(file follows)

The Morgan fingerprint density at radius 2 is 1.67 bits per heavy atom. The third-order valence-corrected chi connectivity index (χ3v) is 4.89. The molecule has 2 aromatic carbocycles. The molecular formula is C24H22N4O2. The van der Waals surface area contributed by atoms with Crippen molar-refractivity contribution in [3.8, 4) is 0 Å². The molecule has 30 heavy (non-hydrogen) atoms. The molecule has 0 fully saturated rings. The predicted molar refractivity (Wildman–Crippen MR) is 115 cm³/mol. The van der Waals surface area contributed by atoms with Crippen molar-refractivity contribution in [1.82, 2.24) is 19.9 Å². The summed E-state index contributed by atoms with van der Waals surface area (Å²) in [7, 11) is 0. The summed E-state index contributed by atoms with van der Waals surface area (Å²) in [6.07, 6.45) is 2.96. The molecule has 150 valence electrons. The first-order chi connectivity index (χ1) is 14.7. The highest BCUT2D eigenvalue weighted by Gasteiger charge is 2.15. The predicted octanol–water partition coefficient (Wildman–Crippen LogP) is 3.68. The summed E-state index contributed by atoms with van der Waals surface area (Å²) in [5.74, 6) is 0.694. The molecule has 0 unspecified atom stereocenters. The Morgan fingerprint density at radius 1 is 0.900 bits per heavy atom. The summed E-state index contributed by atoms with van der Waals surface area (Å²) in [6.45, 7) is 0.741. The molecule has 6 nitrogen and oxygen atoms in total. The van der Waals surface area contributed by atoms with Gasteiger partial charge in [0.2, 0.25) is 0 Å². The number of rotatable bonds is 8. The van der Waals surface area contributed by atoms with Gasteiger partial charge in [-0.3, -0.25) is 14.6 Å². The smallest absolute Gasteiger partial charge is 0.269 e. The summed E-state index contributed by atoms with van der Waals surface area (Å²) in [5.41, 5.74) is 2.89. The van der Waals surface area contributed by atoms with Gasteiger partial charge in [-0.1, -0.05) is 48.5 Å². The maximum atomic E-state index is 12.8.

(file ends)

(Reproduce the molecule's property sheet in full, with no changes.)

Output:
The Morgan fingerprint density at radius 2 is 1.67 bits per heavy atom. The third-order valence-corrected chi connectivity index (χ3v) is 4.89. The molecule has 2 aromatic carbocycles. The molecular formula is C24H22N4O2. The van der Waals surface area contributed by atoms with Crippen molar-refractivity contribution in [3.8, 4) is 0 Å². The molecule has 30 heavy (non-hydrogen) atoms. The molecule has 0 fully saturated rings. The predicted molar refractivity (Wildman–Crippen MR) is 115 cm³/mol. The van der Waals surface area contributed by atoms with Crippen molar-refractivity contribution in [1.82, 2.24) is 19.9 Å². The summed E-state index contributed by atoms with van der Waals surface area (Å²) in [7, 11) is 0. The summed E-state index contributed by atoms with van der Waals surface area (Å²) in [6.07, 6.45) is 2.96. The molecule has 150 valence electrons. The first-order chi connectivity index (χ1) is 14.7. The highest BCUT2D eigenvalue weighted by Gasteiger charge is 2.15. The predicted octanol–water partition coefficient (Wildman–Crippen LogP) is 3.68. The summed E-state index contributed by atoms with van der Waals surface area (Å²) in [5.74, 6) is 0.694. The molecule has 0 unspecified atom stereocenters. The Morgan fingerprint density at radius 1 is 0.900 bits per heavy atom. The summed E-state index contributed by atoms with van der Waals surface area (Å²) in [6.45, 7) is 0.741. The molecule has 6 nitrogen and oxygen atoms in total. The van der Waals surface area contributed by atoms with Gasteiger partial charge in [0.2, 0.25) is 0 Å². The number of rotatable bonds is 8. The van der Waals surface area contributed by atoms with Gasteiger partial charge in [-0.3, -0.25) is 14.6 Å². The smallest absolute Gasteiger partial charge is 0.269 e. The summed E-state index contributed by atoms with van der Waals surface area (Å²) in [5.41, 5.74) is 2.89. The van der Waals surface area contributed by atoms with Gasteiger partial charge in [-0.1, -0.05) is 48.5 Å². The maximum atomic E-state index is 12.8.